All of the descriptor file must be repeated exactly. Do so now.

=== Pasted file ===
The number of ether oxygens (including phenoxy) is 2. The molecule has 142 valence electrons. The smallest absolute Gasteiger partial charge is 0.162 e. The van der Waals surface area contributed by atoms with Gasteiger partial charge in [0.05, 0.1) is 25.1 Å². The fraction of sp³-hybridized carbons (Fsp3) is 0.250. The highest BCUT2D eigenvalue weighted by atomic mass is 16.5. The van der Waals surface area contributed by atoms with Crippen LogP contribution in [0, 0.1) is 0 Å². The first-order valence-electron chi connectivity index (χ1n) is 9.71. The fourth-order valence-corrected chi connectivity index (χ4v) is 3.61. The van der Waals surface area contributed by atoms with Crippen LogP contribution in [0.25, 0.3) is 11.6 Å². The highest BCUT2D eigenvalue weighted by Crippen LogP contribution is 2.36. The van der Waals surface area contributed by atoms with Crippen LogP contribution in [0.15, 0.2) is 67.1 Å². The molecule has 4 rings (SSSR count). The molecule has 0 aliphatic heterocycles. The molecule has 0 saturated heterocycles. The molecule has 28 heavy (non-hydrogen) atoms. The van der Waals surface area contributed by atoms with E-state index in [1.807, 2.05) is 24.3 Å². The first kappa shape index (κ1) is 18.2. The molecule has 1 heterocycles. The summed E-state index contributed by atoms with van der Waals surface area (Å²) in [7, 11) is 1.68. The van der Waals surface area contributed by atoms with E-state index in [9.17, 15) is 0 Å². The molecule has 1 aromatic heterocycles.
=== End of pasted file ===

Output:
The number of ether oxygens (including phenoxy) is 2. The molecule has 142 valence electrons. The smallest absolute Gasteiger partial charge is 0.162 e. The van der Waals surface area contributed by atoms with Gasteiger partial charge in [0.05, 0.1) is 25.1 Å². The fraction of sp³-hybridized carbons (Fsp3) is 0.250. The highest BCUT2D eigenvalue weighted by atomic mass is 16.5. The van der Waals surface area contributed by atoms with Crippen LogP contribution in [0, 0.1) is 0 Å². The first-order valence-electron chi connectivity index (χ1n) is 9.71. The fourth-order valence-corrected chi connectivity index (χ4v) is 3.61. The van der Waals surface area contributed by atoms with Crippen LogP contribution in [0.25, 0.3) is 11.6 Å². The highest BCUT2D eigenvalue weighted by Crippen LogP contribution is 2.36. The van der Waals surface area contributed by atoms with Crippen LogP contribution in [0.15, 0.2) is 67.1 Å². The molecule has 4 rings (SSSR count). The molecule has 0 aliphatic heterocycles. The molecule has 0 saturated heterocycles. The molecule has 28 heavy (non-hydrogen) atoms. The van der Waals surface area contributed by atoms with E-state index in [1.807, 2.05) is 24.3 Å². The first kappa shape index (κ1) is 18.2. The molecule has 1 heterocycles. The summed E-state index contributed by atoms with van der Waals surface area (Å²) in [7, 11) is 1.68. The van der Waals surface area contributed by atoms with E-state index in [9.17, 15) is 0 Å². The molecule has 1 aromatic heterocycles.